Spacious Condos Steps from Skiing and Mountain Recreation
In the early 20th century, skiing in Park City, Utah, wasn't just done for fun: Silver miners skied from worksite to worksite. Telephone-line repairman Emmett “Bud” Wright did his job while swooshing around the slopes on handmade, mismatched wooden skis. Today, a statue of Wright stands tall on historic Main Street, and he's still clutching those makeshift skis, immortalized in bronze. The Silver King Hotel was named for the largest of the old Park City silver mines; it tips its hat to the city's past with rustic mining tools accenting the lobby decor.
Today, Park City has blossomed from a mining village into a world-class ski destination and outdoor playground; the gorgeous landscape is just steps from the doors of the Silver King Hotel. Beyond the living-room windows of certain condos at the hotel, you can see ski trails snaking their way skyward. The Silver King sits among the lively lodges and private homes huddled at the base of the Park City Mountain Resort.
Silver King Hotel's studio condominiums are individually decorated; they're lined with framed family portraits hanging above the mantle and rustic bric-a-brac set upon end tables. All rooms feature a full kitchen and wood-burning fireplace, and double-wide jetted bathtubs.
Park City, Utah: Historical Mining Town Turned Utah Skiing Mecca
Steps away from the Silver King Hotel, there is fantastic skiing and snowboarding at Park City Mountain Resort—a venue for the 2002 Winter Olympic half-pipe and alpine giant-slalom events. Of the mountain's eight peaks and nine bowls, you can test out alternative theories of gravity on more than 114 trails and three terrain parks.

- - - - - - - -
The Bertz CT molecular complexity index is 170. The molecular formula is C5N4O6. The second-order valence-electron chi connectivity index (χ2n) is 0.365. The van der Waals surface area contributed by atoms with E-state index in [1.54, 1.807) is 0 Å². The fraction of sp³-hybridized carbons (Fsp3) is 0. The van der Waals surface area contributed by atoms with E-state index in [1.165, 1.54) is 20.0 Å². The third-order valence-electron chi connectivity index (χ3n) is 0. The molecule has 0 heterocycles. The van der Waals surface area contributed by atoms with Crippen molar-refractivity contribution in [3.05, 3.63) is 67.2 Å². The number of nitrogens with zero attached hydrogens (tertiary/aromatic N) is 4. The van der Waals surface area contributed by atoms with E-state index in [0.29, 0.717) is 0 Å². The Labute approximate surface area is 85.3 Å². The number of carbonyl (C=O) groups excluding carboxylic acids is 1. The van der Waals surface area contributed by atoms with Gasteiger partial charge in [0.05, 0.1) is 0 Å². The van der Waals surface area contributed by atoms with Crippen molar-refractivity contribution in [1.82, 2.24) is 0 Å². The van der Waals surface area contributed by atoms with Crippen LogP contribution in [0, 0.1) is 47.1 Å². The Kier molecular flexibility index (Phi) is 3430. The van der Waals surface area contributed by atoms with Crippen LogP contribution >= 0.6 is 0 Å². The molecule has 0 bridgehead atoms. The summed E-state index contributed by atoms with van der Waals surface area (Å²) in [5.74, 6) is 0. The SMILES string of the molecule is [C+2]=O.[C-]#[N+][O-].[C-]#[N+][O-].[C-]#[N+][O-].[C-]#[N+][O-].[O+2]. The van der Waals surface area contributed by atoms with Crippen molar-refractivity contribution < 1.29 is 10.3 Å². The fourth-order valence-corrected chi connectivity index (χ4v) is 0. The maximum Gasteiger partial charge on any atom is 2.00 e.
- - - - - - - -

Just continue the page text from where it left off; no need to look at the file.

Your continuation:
Park City's former boomtown saloons and boarding houses have given way to more than 100 independent boutiques, 30 art galleries, and 50 restaurants along historical Main Street. The 12,000-square-foot Park City Museum chronicles the town’s history with artifacts and interactive exhibits. In the eerie museum basement, you can check out the former territorial jail—nicknamed “the dungeon” for its dim lighting, stone walls, and rusted leg irons. Interactive "Wanted" posters are embedded in the space between the cells; they have videos showcasing the outlaws, murderers, and thieves who passed through the subterranean slammer.
Read the Fine Print for important info on travel dates and other restrictions.